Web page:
Electronic measuring devices have been combined with conventional transit/theodolite instruments and levels, and vertical collimators, into a combination instrument called a total station. Well known manufacturers of these instruments include such companies as Sokkia, Geotronics, Zeiss, Topcon and Leica. The total station ordinarily includes an optical telescope in the theodolite which has a standard magnification of thirty power. Total stations can visually measure vertical, as well as horizontal, angles and can perform the calculations required by a surveyor. The corner cube prisms are mounted or supported on a prism pole or tripod and held or controlled by a surveyor's associate. Two leveling bubbles are typically mounted on the pole or tripod and positioned in intersecting planes to aide the associate in holding the prism in a vertical position. One of the problems with this type of prism has been the inability of the surveyor to accurately sight the center of the prism when it is a considerable distance from the total station. A number of enlarged planar visual targets having various types of sighting indicia or patterns painted or embossed on the face of the target are attached to or positioned to surround the prism to aide the surveyor in sighting the retro-reflective device. In order to be able to properly use the prism it is necessary to position the prism and target perpendicular to the line of sight of the total station and to extrapolate the alignment center of the visual target which essentially causes the surveyor to guess at the exact center of the target which is usually occupied by the prism. This type of target and the fact that the instrument requires the use of the reflective prism creates a number of inaccuracies in the sighting function that is performed by the total station and in turn the work performed by the surveyor.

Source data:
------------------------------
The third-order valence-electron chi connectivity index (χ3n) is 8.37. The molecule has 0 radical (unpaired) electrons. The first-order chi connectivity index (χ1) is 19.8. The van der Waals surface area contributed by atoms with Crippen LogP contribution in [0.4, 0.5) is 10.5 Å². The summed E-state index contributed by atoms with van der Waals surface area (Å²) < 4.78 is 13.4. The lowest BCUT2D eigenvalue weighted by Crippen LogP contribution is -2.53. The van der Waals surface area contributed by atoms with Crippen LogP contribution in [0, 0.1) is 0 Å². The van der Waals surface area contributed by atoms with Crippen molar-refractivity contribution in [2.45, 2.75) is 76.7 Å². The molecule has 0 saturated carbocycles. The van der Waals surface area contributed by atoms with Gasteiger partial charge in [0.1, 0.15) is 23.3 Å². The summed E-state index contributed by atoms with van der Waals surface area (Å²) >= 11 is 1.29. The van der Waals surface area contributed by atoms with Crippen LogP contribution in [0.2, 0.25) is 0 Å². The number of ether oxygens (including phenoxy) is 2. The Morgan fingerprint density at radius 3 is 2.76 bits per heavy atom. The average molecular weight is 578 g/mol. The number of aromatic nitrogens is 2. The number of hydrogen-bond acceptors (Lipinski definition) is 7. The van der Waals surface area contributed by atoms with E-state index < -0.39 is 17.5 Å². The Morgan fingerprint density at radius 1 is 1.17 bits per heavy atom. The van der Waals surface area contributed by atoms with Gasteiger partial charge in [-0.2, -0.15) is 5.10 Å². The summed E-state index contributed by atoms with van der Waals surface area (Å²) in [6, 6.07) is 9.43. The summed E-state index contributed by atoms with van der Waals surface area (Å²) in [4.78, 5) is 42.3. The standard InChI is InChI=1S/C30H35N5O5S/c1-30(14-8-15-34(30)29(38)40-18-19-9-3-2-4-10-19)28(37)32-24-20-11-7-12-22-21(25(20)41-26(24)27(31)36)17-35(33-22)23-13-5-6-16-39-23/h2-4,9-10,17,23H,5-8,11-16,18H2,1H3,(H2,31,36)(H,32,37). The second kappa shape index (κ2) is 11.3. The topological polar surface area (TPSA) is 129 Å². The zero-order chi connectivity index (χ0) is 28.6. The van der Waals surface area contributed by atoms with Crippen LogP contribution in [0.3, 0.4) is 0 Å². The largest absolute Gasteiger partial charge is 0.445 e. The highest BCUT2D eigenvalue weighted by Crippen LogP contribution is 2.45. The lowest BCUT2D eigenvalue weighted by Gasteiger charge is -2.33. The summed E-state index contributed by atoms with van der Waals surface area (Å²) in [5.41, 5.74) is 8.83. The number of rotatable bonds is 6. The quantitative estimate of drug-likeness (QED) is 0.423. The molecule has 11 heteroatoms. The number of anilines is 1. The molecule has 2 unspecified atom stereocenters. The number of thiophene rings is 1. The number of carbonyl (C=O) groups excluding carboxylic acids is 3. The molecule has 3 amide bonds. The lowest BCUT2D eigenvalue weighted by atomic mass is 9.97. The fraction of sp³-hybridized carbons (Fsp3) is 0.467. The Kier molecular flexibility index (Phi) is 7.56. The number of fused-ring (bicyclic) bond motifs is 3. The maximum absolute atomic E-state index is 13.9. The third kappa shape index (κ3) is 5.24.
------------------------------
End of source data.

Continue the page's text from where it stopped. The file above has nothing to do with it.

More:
A theodolite and tape have traditionally been used to measure horizontal and vertical angles and distances in terrestrial surveying. Digital theodolites, as described in U.S. Pat. No. 3,768,911, issued to Erickson, and electronic distance meters (EDMs), as described by Hines, et al., in U.S. Pat. No. 3,778,159, have supplanted the theodolite and tape approach. Combinations of optical angle encoders and EDM in integrated packages called "electronic total stations", have led to automation of field procedures, plan production and design work. See, U.S. Pat. No. 4,146,927, issued to Erickson et al.
In geodetic surveying, or geodesy, distances and angles can be measured by electro-optical methods to determine the positions of measuring points in a relevant coordinate system. Conventional electro-optical distance measuring instruments transmit a modulated light beam of infrared light, which is reflected from a prism of cubical configuration placed on the target point for the purpose of taking measurements. The light reflected by the prism is received and phase-detected, thereby enabling the distance to be determined with great accuracy. The vertical angle and horizontal direction to the target point can also be determined electrically or electro-optically. The measuring instrument is allowed to take repeated measurements and to continuously determine the position of a moving target, where the measuring instrument is directed onto the target manually.